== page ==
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Posted by John Cottrell (June 17, 2020)

Using the Quantitation Summary to create reports and charts

An earlier article described how to create a Quantitation Summary in Mascot Daemon. This is a spreadsheet-like text file, where the rows correspond to proteins and the columns contain expression data for various samples in the form of abundances or ratios of abundances. A Quantitation Summary can be opened and manipulated in a spreadsheet program such as Excel, and it [...]

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Posted by John Cottrell (May 19, 2020)

Tabulate expression data from multiple analyses with Mascot Daemon

Studies that use mass spectrometry-based quantitation often contain large numbers of individual analyses: samples from different sources or treatments or time points, possibly fractionated, with replicates and so forth. Using statistical methods to combine the analyses, extract meaningful information, and report it as charts and tables is a complex task that usually requires custom scripting in a language such as [...]

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Posted by Ville Koskinen (March 20, 2020)

How to set up remote working

There are times when you unexpectedly find yourself having to work from home. Fear not: data analysis doesn’t need to stop when you’re away from the lab. Mascot Server has a client-server architecture, and the client PC can be located anywhere. Distiller and Daemon can also be used remotely, or they can be run on a remote client PC and [...]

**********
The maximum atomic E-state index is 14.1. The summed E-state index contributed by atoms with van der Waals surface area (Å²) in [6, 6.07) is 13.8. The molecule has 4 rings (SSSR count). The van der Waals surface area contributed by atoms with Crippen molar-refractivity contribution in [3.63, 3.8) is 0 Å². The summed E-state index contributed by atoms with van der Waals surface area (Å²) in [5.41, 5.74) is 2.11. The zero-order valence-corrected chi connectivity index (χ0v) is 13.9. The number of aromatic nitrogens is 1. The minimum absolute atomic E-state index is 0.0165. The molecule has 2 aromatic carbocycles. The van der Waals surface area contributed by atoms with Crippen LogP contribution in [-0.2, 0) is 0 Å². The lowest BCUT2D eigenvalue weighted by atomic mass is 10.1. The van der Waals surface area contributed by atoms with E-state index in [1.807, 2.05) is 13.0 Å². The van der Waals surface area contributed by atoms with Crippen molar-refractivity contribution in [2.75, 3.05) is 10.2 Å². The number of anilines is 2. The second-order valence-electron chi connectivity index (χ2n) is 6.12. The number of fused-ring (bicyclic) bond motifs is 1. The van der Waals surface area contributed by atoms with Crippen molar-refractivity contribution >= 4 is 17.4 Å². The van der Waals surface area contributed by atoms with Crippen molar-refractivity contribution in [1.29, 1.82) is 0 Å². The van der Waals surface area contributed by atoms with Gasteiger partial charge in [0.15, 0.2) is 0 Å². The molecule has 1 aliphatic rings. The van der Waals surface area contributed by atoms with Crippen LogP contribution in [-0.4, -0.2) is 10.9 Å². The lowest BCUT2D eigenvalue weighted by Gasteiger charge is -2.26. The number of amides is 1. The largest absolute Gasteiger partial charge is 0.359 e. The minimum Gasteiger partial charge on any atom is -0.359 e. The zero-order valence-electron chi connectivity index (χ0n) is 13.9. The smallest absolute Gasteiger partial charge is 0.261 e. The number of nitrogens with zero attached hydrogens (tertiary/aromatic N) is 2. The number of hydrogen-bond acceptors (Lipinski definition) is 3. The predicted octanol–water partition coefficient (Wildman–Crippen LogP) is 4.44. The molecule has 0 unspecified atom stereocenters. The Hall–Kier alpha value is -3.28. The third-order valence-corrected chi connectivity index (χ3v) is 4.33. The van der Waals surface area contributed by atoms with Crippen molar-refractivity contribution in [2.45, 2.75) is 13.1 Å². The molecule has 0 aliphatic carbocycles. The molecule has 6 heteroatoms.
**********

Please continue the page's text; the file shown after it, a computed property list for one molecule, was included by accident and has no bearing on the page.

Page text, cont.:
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Posted by Richard Jacob (November 18, 2019)

Disaster recovery

There are a number of potential issues that can cause your Mascot Server or other computer infrastructure to stop working. In the worst case, you may need to do a full recovery from backups. This can be an involved procedure, but it is straightforward as long as you have backed up key configuration and data files. For disk or storage [...]

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Posted by Richard Jacob (March 15, 2019)

Back to basics 4: Mascot Daemon

Mascot Daemon is a client to Mascot Server that can automate the processing of raw data to peak lists and submit multiple searches to a central Mascot Server. It is included with the Mascot Server licence and can be installed on as many computers in the lab as you like. Processing raw data files will use CPU resources, so you [...]

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Posted by Richard Jacob (November 16, 2017)

Using a shared TaskDB with Mascot Daemon

Mascot Daemon is our automation client for Mascot Server. The client was introduced with Mascot Server version 1.6 and has been continually developed ever since. The licensing for Mascot Daemon allows as many copies of Daemon to be installed in your lab as you like. By default, each copy of Daemon uses its own task database, TaskDB, to store information [...]

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Posted by John Cottrell (February 14, 2015)

Searching DIA data, especially Swath

DIA-Umpire is a new, open source Java program that enables untargeted peptide and protein identification and quantitation using DIA data. A detailed description can be found in Nature Methods. The DIA-Umpire signal extraction module deconvolutes the DIA data to create a conventional DDA-type peak list, suitable for database searching. The software is intended to be applicable to DIA from any [...]

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Posted by John Cottrell (February 1, 2013)

Don’t get stuck in a queue

Mascot Server doesn’t queue searches. This isn’t because we can’t be bothered to write the code. Its because we don’t believe queuing would improve performance or usability. The times taken for individual searches cover a very wide range. A PMF or a small MS/MS search with few variable modifications and tryptic specificity might take seconds. A large MS/MS search of [...]

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